the cattle were being sold on a formula or grid and only five percent
were selling in the cash market in the central and southern plains
and that's when the industry found its tipping point.
It has not been that many years when there were 18,000 to 20,000 head
selling weekly in the region. Today, the Texas Cattle Feeders are
reporting 1,500 - 2,500 head(and some weeks less than that.)
Things also changed in losing the Cargill packing plant in Friona,
Texas. Blach said feeders need access to packing plants. An area like
Kansas will probably see more price discovery.
"As long as we have a point of adequate price discovery within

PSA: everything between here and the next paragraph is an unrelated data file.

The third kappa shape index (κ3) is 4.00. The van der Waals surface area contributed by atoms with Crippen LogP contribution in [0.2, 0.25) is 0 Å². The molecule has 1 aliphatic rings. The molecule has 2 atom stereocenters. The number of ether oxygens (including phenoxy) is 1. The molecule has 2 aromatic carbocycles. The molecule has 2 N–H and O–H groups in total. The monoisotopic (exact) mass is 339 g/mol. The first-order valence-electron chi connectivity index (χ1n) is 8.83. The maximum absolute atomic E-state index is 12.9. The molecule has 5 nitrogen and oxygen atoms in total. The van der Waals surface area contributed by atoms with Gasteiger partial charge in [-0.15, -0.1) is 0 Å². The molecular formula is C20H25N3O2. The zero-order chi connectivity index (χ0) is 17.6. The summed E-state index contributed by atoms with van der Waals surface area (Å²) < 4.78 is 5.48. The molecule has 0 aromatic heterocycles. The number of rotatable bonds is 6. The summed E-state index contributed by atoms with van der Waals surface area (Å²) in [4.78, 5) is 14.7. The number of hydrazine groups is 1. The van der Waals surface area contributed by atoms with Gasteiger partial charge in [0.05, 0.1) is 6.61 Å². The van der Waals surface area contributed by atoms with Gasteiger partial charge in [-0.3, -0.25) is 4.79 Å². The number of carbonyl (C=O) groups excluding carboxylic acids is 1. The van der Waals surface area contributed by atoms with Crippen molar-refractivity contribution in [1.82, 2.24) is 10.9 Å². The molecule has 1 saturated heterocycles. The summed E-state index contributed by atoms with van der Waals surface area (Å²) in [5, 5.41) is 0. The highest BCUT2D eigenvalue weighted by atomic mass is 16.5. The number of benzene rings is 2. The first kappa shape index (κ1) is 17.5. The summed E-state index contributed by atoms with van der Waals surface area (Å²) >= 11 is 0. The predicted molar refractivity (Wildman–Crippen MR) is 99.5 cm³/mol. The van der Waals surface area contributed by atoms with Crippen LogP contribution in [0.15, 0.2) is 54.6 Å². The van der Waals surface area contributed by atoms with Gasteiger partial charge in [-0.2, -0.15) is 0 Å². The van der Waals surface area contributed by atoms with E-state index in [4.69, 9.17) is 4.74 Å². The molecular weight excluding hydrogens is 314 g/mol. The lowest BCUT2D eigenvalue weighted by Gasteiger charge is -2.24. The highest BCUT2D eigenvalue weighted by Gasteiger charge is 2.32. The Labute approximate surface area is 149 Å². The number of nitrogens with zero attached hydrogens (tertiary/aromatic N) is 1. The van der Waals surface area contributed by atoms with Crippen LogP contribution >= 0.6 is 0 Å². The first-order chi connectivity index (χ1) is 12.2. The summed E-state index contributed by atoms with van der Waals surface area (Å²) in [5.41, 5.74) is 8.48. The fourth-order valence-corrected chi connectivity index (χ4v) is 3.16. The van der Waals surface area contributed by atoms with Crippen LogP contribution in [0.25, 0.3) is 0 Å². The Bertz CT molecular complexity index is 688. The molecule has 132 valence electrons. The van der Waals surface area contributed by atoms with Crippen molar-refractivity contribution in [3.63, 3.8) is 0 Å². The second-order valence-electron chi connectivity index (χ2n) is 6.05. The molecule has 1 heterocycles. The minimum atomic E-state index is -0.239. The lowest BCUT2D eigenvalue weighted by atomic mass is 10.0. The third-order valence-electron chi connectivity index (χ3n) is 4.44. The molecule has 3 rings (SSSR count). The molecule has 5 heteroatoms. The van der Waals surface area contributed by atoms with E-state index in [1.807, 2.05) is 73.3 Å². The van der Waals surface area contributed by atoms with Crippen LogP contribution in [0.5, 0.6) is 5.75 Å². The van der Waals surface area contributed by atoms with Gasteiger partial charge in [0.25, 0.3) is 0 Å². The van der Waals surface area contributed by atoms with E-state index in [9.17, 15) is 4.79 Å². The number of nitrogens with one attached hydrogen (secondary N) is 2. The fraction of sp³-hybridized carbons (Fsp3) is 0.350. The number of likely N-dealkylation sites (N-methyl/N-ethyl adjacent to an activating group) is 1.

that region, I think that's what's most important," Blach said.
I featured Blach on the Beef Buzz . Click
or tap here to listen to today's Beef Buzz.
You can also hear the complete conversation that I had with Randy
Blach at the 2016 Cattle Industry Convention in San Diego- by clicking
USDA, Fuel Up to Play 60
Award $35 Million in School Grants
Department of Agriculture and the dairy
Up to Play 60 program are providing $35 million in
grants to help schools nationwide upgrade their kitchen equipment and
infrastructure to help provide students better access to healthy
foods, including dairy.
More than 30 million students - or three out of every five - rely on
school meals once or twice a day. However, according to a 2014 Pew
Charitable Trusts survey, 88 percent of schools reported lacking at
least one piece of equipment they needed in order to serve healthier
"These grants will go far in helping thousands of schools that
face a daily reality that students often arrive hungry, which impacts
their ability to learn," said Paul Rovey, Arizona dairy farmer